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A Skiing Triple Play

Triple play, three act play, Holy Trinity, we three kings, Triple Crown, treble hook, triumvirate…. It’s a reality of life that it often takes three to give a notion magic or weight. Three stooges, three blind Mice, Bush-Cheney-Rumsfeld… Here’s a another reality of life: Three can also be the harbinger of disaster, a colossal mistake, or stupidity of the most memorable kind.

I’m thinking more along the lines of memorable stupidity when I design my mid-February Triple Play ski day: Nordic skiing in the wee hours, downhill skiing during the working day, and backcountry skiing during the after-work hours.

Act 1

I’m driving to Leavenworth by 5:45 a.m. and am skating on the Icicle River trails by 6:30. Over the next 15 minutes, fire lights up the ridges of Wedge Mountain and the Sleeping Lady massif before me. The east-facing slopes behind me also bask in golden light—the early rise and the black drive are repaid in these moments.

I had come planning to complete three loops of the trails alongside the Icicle River (sticking with the three theme, you know) but, a kilometer into the first loop, the notion of skiing all three of Leavenworth’s trail pods seeds itself--it sticks to the three theme in a more interesting way. I complete the 8 kilometers of trails at the Icicle River and then roll down to the golf course. 

While three skaters had beaten me to the fresh corduroy at the Icicle River, I’m the first skier of the day out of the gates at the golf course--nothing but fresh corduroy here, though deer prints and pellets of brown klister pepper the snow. With one loop of Lazy River and another of Tumwater complete, I roll over to the Ski Hill where the hillier terrain is much more telling of flaws in my technique and weaknesses in my fitness.

Act 2

By 9 a.m.  I’m back in Wenatchee enjoying a relaxed breakfast with my wife, who found her own late rising quite delicious and my early morning rounds slightly crazed. After an extra cup of coffee, we head up to Mission Ridge. The temperatures have been warm down in town over the past week, but the skiing is neither glazed nor gloppy. An inch of fresh snow coats a firm base and the skiing on- and off-piste is way fun…and way better than anticipated.  By early afternoon, the new topping of snow is saturated and it slows the skis down as effectively as skiing over sandpaper. This proves to be very fun in the bumps where we can wiggle twice as many turns as normal and feel like mogul masters. I also head over the Bomber Chutes and use the slow snow to stay in the fall line of one of the slender white ribbons threading the basalt cliffs. Slow snow makes an average skier look good—what’s not to like about that?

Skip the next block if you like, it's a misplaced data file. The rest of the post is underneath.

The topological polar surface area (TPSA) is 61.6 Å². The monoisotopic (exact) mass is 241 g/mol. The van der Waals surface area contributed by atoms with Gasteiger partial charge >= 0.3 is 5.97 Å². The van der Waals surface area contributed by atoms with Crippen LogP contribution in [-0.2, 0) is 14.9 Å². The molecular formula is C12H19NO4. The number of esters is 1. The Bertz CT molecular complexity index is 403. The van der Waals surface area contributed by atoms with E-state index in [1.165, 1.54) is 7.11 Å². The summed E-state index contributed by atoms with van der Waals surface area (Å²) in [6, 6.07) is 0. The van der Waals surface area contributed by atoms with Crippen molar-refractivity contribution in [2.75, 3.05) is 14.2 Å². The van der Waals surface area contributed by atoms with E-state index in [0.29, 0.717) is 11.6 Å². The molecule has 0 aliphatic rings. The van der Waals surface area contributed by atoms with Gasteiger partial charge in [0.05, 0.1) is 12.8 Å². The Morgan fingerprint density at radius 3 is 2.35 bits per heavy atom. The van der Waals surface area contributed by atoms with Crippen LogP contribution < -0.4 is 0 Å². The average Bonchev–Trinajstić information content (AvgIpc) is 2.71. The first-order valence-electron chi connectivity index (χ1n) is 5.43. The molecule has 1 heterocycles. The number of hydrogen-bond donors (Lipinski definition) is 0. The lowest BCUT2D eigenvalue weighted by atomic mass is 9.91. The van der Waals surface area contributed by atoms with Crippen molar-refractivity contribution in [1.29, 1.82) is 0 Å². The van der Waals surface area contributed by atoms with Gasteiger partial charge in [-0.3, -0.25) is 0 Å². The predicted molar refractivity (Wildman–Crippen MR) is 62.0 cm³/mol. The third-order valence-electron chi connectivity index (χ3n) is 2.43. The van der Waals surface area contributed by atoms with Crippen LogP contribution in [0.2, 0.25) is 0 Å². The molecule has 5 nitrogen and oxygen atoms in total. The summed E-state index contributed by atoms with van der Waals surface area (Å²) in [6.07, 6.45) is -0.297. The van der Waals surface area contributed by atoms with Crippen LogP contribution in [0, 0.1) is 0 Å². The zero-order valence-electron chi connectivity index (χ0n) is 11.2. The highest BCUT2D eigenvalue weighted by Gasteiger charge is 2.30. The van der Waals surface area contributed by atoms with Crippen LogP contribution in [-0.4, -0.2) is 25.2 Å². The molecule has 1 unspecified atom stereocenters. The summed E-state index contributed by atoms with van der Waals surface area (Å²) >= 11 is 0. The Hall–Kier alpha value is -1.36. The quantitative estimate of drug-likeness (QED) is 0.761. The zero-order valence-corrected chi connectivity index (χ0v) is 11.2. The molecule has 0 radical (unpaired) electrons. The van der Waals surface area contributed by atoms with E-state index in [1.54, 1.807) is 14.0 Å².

Act 3

I’m back home and stuffing the overnight pack by 4 p.m. with the normal backcountry ski kit and a few overnight accessories-- a sleeping pad, light sleeping bag, light shelter (Megalite), some extra food, and two quarts of water. The weather is spitting rain and my wife is lobbying that I call Matt to arrange a rain check. “And ruin the fun of skiing in the rain and camping on wet snow,” I tell her, “are you crazy?”

Matt is running a little late, as is his style, but it matters not whether 90 percent or all of our evening foray is curtained by darkness.  By 6 p.m., we’ve driven to King Creek (12 miles south of Highway 2 along the Blewett Pass Highway) and are using headlamps to skin up a ridge leading to a 5,200-foot peak we’ll ski off in the morning. The rain continues, but thanks to the escalator of our skins it gradually turns to wet snow. A little more climbing and the snow has dried enough that it blows off the frozen rain coating our storm wear. 

Around 9 p.m. we slide into a protected grove of connifers below the crest of the ridge. It’s well sheltered from the wind that waves trees on the ridge itself. We stomp out a platform for our tarp tent. Stellar snow crystals float through the headlight beams while moonlight penetrates the thinning clouds overhead.  Our departure seemed moronic to my wife as we left in the rain, but tomorrow promises powder and sunshine. That’s two good rewards for perseverance. Throw in the skiing and tomorrow could be another triple play.